Subaru recalls Crosstrek and Forester SUVs for suspension issues

Camden, NJ – May 26, 2021 – Subaru (OTCMKTS:FUJHY) is recalling 408,271 vehicles with a suspension defect that may make it harder to control the car, which increases the risk of a crash. The recall includes the following SUVs:

  • 2018 Subaru Crosstrek
  • 2019 Subaru Crosstrek
  • 2019 Subaru Forester

The component in question is the “Flange Bolt,” part number 01010820.

Recall summary  

The part of the suspension that connects the rear wheels of the car with each other is called the rear stabilizer. Its job is to prevent the car from rolling over if the driver makes a sudden turn or comes upon an unexpected bump.

In the recalled cars, due to “variations in dimensions,” the bolts on the rear stabilizer bracket may become loose and come off. It is not clear if the variations exist in the bolts or the bracket itself.

Safety risks

If the bolts are not attached, the stabilizer cannot work properly to keep the car upright when turning the corner or engaging into a sudden maneuver. This may lead to the driver losing control of the vehicle and getting into an accident.

Warning signs

The driver may be alerted to this issue when she or he hears an unusual rattling sound from the rear of the vehicle while it is in motion.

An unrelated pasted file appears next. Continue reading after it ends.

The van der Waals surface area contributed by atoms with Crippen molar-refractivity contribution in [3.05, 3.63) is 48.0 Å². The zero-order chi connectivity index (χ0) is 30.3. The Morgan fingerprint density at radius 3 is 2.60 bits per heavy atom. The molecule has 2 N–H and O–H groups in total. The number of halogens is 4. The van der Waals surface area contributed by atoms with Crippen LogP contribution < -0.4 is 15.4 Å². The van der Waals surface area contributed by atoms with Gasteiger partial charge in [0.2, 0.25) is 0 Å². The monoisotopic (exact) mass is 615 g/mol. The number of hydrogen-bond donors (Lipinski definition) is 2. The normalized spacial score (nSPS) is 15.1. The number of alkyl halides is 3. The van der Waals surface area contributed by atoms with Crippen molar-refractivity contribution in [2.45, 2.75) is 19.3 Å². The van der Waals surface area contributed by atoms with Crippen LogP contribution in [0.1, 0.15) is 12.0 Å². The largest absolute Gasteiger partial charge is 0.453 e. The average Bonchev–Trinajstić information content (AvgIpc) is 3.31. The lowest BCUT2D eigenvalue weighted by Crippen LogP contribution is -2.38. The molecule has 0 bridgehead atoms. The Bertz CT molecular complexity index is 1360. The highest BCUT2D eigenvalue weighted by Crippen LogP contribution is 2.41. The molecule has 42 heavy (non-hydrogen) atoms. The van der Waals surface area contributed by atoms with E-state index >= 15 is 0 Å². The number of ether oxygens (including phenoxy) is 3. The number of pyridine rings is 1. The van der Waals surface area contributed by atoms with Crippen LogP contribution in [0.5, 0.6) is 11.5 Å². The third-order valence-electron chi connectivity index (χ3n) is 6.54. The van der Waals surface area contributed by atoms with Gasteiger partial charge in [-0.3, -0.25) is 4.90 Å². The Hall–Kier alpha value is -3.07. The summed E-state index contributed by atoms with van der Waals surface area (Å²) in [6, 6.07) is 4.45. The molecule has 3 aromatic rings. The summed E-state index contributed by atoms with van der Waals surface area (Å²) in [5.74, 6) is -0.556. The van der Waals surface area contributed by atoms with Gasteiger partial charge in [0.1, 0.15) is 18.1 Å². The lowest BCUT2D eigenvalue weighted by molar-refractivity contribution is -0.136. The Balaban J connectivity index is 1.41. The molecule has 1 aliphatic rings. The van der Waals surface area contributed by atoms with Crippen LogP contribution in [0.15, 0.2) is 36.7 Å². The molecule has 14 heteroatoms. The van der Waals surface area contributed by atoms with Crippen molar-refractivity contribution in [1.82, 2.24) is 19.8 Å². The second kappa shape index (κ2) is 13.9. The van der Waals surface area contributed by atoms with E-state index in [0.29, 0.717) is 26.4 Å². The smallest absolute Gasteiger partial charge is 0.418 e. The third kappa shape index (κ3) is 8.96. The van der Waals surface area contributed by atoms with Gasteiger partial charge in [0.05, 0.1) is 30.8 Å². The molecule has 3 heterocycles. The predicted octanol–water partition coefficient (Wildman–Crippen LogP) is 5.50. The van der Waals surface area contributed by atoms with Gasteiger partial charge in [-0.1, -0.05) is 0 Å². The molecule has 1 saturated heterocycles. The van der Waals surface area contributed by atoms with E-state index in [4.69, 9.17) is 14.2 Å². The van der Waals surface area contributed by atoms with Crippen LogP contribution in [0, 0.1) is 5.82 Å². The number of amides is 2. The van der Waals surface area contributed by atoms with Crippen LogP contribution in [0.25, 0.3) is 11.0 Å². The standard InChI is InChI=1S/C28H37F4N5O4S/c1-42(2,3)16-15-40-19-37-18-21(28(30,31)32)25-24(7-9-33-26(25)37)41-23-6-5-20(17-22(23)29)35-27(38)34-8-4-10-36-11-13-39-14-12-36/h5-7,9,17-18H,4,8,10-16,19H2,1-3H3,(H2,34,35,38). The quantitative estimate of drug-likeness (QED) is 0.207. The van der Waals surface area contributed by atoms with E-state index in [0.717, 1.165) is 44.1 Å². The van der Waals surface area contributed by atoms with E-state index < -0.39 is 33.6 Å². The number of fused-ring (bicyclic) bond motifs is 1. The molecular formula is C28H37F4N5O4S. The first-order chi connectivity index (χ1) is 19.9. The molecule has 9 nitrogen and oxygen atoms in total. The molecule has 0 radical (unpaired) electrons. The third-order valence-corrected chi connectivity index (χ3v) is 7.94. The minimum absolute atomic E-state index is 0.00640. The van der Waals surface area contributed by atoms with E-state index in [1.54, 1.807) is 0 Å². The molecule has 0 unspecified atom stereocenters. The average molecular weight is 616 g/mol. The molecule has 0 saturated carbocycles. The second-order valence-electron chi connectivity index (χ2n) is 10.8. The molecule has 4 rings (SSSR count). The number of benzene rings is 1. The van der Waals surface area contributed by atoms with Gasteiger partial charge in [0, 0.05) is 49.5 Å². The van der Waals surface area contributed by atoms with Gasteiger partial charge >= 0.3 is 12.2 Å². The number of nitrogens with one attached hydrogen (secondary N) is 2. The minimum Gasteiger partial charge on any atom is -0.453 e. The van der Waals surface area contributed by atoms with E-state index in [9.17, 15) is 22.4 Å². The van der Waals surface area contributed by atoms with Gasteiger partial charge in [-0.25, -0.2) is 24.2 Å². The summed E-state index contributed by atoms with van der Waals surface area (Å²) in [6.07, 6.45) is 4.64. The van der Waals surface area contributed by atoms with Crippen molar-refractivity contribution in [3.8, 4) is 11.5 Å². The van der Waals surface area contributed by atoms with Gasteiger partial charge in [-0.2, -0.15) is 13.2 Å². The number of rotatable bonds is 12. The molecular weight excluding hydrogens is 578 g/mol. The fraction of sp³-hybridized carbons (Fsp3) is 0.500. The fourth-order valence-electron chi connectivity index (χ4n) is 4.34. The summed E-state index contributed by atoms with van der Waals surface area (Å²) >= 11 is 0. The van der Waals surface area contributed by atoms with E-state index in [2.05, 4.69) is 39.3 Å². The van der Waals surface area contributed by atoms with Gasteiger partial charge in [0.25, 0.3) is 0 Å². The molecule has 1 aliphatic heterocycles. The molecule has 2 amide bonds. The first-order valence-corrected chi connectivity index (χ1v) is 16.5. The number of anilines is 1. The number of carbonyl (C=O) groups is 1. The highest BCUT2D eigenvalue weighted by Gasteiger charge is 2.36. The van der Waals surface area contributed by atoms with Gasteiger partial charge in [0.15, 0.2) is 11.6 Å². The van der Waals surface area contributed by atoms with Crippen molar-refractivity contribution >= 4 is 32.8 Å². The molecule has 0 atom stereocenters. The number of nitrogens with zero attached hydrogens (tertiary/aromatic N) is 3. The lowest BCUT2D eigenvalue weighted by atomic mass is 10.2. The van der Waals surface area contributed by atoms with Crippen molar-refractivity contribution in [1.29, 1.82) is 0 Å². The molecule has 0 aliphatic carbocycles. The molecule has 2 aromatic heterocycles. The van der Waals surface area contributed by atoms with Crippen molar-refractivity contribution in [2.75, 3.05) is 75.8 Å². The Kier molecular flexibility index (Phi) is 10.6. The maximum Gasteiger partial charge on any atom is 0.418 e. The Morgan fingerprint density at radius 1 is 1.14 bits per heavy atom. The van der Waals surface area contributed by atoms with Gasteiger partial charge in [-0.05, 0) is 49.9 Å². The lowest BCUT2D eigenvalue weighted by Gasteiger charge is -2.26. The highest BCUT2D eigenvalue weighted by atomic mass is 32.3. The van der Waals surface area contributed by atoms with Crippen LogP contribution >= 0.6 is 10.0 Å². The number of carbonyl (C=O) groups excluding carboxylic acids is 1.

Other Subaru recalls

Earlier this month, over 450,000 Impreza and Crosstrek cars were recalled due to the risk of stalling.

A year and half ago, the 2019 Crosstrek Hybrid was among the vehicles recalled due to an unexpected “loss of power” while driving.

The repair

Dealers will check the bolts and tighten them, if necessary, free of charge. Owners will be notified between May 14 and June 11.

Is your vehicle part of this recall?

Over 400,000 vehicles are included in this Subaru recall. Want to check for Subaru recalls? Use MotorSafety’s free vehicle lookup tool.

Suhas RamachandraSubaru recalls Crosstrek and Forester SUVs for suspension issues

Subaru recalls Impreza and Crosstrek vehicles over risk of stalling

Camden, NJ – May 11,  2021 – Subaru (OTCMKTS: FUJHY) has recalled 466,205 vehicles with an incorrectly programmed Engine Control Module (ECM), which is a component that controls over 100 elements in these cars. The issue may cause the car to stall, potentially leading to an accident.